What does it mean for Christians to draw near unto God?


by Mike Ratliff

7 You hypocrites, rightly did Isaiah prophesy of you:
8 ‘This people honors Me with their lips,
But their heart is far away from Me.
9 ‘But in vain do they worship Me,
Teaching as doctrines the precepts of men.’” Matthew 15:7-9 (NASB)

What does it mean biblically to draw near unto God? Obviously, the Jews our Lord confronted as Matthew recorded in the passage above were not doing so. However the writer of Hebrews says to those who are truly born again:

19 Therefore, brethren, since we have confidence to enter the holy place by the blood of Jesus, 20 by a new and living way which He inaugurated for us through the veil, that is, His flesh, 21 and since we have a great priest over the house of God, 22 let us draw near with a sincere heart in full assurance of faith, having our hearts sprinkled clean from an evil conscience and our bodies washed with pure water. Hebrews 10:19-22 (NASB)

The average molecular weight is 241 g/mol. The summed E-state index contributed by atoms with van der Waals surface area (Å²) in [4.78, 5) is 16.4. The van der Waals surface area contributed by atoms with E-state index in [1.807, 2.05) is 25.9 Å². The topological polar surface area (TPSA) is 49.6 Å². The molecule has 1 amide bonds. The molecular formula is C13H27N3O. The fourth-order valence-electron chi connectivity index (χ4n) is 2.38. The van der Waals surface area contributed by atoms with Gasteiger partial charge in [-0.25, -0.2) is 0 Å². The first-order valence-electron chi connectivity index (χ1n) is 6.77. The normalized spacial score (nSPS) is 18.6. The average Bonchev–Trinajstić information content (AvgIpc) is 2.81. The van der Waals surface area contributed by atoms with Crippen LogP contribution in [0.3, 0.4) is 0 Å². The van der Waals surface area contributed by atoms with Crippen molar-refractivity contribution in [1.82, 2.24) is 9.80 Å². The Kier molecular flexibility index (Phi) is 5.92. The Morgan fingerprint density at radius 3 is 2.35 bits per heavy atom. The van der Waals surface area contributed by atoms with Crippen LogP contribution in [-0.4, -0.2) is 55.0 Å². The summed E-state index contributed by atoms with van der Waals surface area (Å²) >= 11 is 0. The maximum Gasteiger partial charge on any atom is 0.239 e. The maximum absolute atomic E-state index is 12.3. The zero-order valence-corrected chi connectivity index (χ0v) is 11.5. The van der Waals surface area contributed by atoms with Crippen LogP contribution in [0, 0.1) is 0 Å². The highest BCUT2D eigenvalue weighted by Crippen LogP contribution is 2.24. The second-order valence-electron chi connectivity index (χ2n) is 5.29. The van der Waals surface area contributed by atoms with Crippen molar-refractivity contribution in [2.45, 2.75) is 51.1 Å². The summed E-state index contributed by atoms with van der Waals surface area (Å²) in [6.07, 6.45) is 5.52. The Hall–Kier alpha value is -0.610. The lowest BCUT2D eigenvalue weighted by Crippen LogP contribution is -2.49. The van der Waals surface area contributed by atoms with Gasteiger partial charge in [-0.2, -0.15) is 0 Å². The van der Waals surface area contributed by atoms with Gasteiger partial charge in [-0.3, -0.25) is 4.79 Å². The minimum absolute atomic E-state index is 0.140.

Here is Hebrews 10:22 from the NA28 Greek text, “προσερχώμεθα μετὰ ἀληθινῆς καρδίας ἐν πληροφορίᾳ πίστεως ῥεραντισμένοι τὰς καρδίας ἀπὸ συνειδήσεως πονηρᾶς καὶ λελουσμένοι τὸ σῶμα ὕδατι καθαρῷ·”

The words “let us draw near” translates the verb προσερχώμεθα, which is the Present tense, Subjunctive mood, Middle voice, 1st person, plural of προσέρχομαι (proserchomai), “to approach, accede to.” This verb structure refers to continuous or repeated action, regardless of when the action took place. The subjunctive mood suggests that the action is subject to some condition and the present subjunctive can be used to give exhortation, which is exactly what the writer of Hebrews is doing here.  Continue reading

The sword that divides


by Mike Ratliff

34 Μὴ νομίσητε ὅτι ἦλθον βαλεῖν εἰρήνην ἐπὶ τὴν γῆν· οὐκ ἦλθον βαλεῖν εἰρήνην ἀλλὰ μάχαιραν. (Matthew 10:34 NA28)